Spatial-angular compounding for elastography using beam steering on linear array transducers

Min Rao, Quan Chen, Hairong Shi, Tomy Varghese

Research output: Contribution to journalArticlepeer-review

32 Scopus citations

Abstract

Spatial-angular compounding is a new technique that enables the reduction of noise artifacts in ultrasound elastography. Under this method, compounded elastograms are obtained from a spatially weighted average of local strain estimated from radio frequency (rf) echo signals acquired at different insonification angles. In previous work, the acquisition of the rf signals was performed through the lateral translation of a phased-array transducer. Clinical applications of angular compounding would, however, require the utilization of beam steering on linear-array transducers to obtain angular data sets, which is more efficient than translating phased-array transducers. In this article, we investigate the performance of angular compounding for elastography by using beam steering on a linear-array transducer. Quantitative experimental results demonstrate that spatial angular compounding provides significant improvement in both the elastographic signal-to-noise ratio and the contrast-to-noise ratio. For the linear array transducer used in this study, the optimum angular increment is around 1.5°-3.75°, and the maximum angle that can be used in angular compounding should not exceed 10°.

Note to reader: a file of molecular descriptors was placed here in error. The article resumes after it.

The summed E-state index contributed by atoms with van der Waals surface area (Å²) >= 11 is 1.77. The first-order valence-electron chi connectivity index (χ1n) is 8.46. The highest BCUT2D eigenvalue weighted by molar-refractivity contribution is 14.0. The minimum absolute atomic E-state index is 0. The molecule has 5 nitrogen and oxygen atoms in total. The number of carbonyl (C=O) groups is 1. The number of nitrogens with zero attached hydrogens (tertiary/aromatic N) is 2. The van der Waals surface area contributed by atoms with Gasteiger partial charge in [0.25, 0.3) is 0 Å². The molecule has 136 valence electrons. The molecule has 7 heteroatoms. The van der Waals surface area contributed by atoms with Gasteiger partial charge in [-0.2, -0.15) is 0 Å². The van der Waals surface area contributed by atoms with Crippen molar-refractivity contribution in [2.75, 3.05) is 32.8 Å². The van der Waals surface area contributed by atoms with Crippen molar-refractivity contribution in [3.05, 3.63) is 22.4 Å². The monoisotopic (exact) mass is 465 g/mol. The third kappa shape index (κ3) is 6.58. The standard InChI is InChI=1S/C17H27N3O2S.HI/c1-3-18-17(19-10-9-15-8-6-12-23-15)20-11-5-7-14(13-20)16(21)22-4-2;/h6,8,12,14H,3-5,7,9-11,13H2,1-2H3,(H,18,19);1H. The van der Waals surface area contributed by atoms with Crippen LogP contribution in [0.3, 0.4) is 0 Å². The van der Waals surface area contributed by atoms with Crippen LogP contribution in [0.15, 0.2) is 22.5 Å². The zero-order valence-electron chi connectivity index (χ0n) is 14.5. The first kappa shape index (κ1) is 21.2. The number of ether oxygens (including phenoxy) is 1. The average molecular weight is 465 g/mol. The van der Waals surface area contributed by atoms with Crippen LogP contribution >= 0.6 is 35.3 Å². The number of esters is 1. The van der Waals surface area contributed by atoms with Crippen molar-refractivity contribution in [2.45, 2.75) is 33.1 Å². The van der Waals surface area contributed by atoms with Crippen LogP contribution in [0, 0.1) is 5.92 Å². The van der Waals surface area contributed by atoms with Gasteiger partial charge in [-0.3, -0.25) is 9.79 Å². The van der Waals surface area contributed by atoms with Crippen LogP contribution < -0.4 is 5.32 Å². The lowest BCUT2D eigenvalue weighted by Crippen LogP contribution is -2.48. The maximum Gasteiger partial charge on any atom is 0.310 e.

Original languageEnglish
Pages (from-to)618-626
Number of pages9
JournalMedical Physics
Volume33
Issue number3
DOIs
StatePublished - Mar 2006

Bibliographical note

Funding Information:
This work is supported in part by NIH Grant Nos. R21 EB003853 and R21-EB002722. The authors would also like to thank Dr. Laurent Pelissier for the loan of the Ultrasonix 500 RP system used on this research.

Keywords

  • Angled beams
  • Angular compounding
  • Compounding
  • Elasticity
  • Elasticity imaging
  • Elastogram
  • Elastography
  • Signal-to-noise
  • Stiffness
  • Strain
  • Ultrasound

ASJC Scopus subject areas

  • Biophysics
  • Radiology Nuclear Medicine and imaging

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